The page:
Formed in 2011, the foursome of vocalist Matt Franklin, guitarist/vocalist Mayo, bassist/vocalist Chid Seisay, and drummer/vocalist Andy Preece, soon grabbed attention with the Ain’t No Candy EP and gripped it tighter through the following High Times. Both EPs set the band apart from the rest, with especially the second release a potent lure to the media and radio shows like our own podcasts. The Daniel Buxton/ Halfling’s Leaf produced Westover is a whole new proposition though, a release which takes the seeds of the past and blossoms them into a startling and riotously captivating maelstrom of adventure and enterprise to surely push the band into a greater spotlight with that slice of fortune all bands need and here definitely deserves. Six more songs to fuel the imagination and incite the passions, Westover is a blistering warped dance to give insanity another shot of adrenaline.

Opener Sket launches itself at ears in a cacophony of bedlamic sound and vocal mayhem, instantly awakening senses and attention before a3462398769_2settling into a muscular stride with roving rhythms and sturdy riffs. That premise is immediately twisted with a sultry funk swagger within the forceful beats whilst vocals are equally steamy and fiery to match the metal and hard rock essences teasing the mix. The track continues to swerve and writhe with unpredictable endeavour before discovering a chorus which is pure toxic virulence. Essences of Mr Bungle and Red Hot Chili Peppers spice up the indefinable temptation but only to ensure thoughts are further away from finding a valid description to the sound and triumphant moment. A jazz bred psyche kissed diversion ignites the imagination next, before the bass restores some kind of order with its throaty composure, yet it is just the spark for even more delicious bewitchment as the band transforms into a mix of Oingo Boingo and the Cardiacs for a simply bewildering and seductive devilry. The track is a brilliant start but just the beginning of something quite special.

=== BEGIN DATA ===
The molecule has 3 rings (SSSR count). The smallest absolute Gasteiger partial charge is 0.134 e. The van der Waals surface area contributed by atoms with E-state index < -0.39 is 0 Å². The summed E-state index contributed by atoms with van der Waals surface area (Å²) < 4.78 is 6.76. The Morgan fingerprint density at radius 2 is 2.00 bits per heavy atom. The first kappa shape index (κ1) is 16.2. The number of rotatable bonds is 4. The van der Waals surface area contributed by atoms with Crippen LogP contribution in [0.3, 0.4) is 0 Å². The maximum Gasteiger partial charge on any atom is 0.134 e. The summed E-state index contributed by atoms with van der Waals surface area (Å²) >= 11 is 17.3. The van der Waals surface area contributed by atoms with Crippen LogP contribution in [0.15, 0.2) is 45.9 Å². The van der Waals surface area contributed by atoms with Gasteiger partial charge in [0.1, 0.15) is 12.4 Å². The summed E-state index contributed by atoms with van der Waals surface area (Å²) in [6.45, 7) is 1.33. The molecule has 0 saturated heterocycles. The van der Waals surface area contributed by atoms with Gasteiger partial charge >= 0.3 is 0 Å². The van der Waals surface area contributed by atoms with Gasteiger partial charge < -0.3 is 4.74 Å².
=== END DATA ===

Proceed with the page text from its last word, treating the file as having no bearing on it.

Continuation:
The following Faces immediately has its devil sculpted hips twisting like a dervish; the first maniacally flirtatious moments courted by jagged riffs and vocal stabs within agitated beats. The song is soon slipping into something more comfortable, a noir lit smouldering glide of melodic shimmering and harmonic crooning which envelops and seduces the senses naughtily whilst in its background rhythms and insanity collude in a caustic tango of predacious tenacity. Like a bastard son of Melvins and The Fat Dukes Of Fuck, the moment seizes feet and passions like a maniacal puppeteer, leading body and heart into another raucous exploit to scare the bland and ignite the deranged.

Smiler reunites thoughts with hints of Rage Against The Machine, which marked the last release, and also a bluesy heat which sears the senses with an absorbing stoner-esque flame within a cage of rhythmic intrigue. The track is more straight forward than its predecessors, but still hold a thick air of unpredictable mischief and contagious tempting which again has feet and thoughts dancing to its tune. It shows yet another side and quality to the band, a sinew honed might which is a challenge for any heavy rock band but equipped with a psyche spawned invention to wrong foot and spark true originality.